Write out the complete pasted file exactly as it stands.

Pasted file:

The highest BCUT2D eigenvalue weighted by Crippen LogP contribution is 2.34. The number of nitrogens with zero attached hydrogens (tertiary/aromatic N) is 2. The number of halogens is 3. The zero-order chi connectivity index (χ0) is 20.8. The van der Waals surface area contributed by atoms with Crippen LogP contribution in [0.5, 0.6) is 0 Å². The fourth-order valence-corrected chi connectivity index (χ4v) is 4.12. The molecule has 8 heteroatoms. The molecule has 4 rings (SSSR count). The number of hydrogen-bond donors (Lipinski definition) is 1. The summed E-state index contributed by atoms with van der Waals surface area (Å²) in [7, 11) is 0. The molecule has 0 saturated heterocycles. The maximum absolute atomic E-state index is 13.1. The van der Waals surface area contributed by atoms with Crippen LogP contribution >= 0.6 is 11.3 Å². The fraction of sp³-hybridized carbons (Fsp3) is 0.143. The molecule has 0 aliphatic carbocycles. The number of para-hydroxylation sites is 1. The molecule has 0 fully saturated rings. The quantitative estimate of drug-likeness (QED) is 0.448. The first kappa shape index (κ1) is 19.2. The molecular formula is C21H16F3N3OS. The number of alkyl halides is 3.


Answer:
The highest BCUT2D eigenvalue weighted by Crippen LogP contribution is 2.34. The number of nitrogens with zero attached hydrogens (tertiary/aromatic N) is 2. The number of halogens is 3. The zero-order chi connectivity index (χ0) is 20.8. The van der Waals surface area contributed by atoms with Crippen LogP contribution in [0.5, 0.6) is 0 Å². The fourth-order valence-corrected chi connectivity index (χ4v) is 4.12. The molecule has 8 heteroatoms. The molecule has 4 rings (SSSR count). The number of hydrogen-bond donors (Lipinski definition) is 1. The summed E-state index contributed by atoms with van der Waals surface area (Å²) in [7, 11) is 0. The molecule has 0 saturated heterocycles. The maximum absolute atomic E-state index is 13.1. The van der Waals surface area contributed by atoms with Crippen LogP contribution >= 0.6 is 11.3 Å². The fraction of sp³-hybridized carbons (Fsp3) is 0.143. The molecule has 0 aliphatic carbocycles. The number of para-hydroxylation sites is 1. The molecule has 0 fully saturated rings. The quantitative estimate of drug-likeness (QED) is 0.448. The first kappa shape index (κ1) is 19.2. The molecular formula is C21H16F3N3OS. The number of alkyl halides is 3.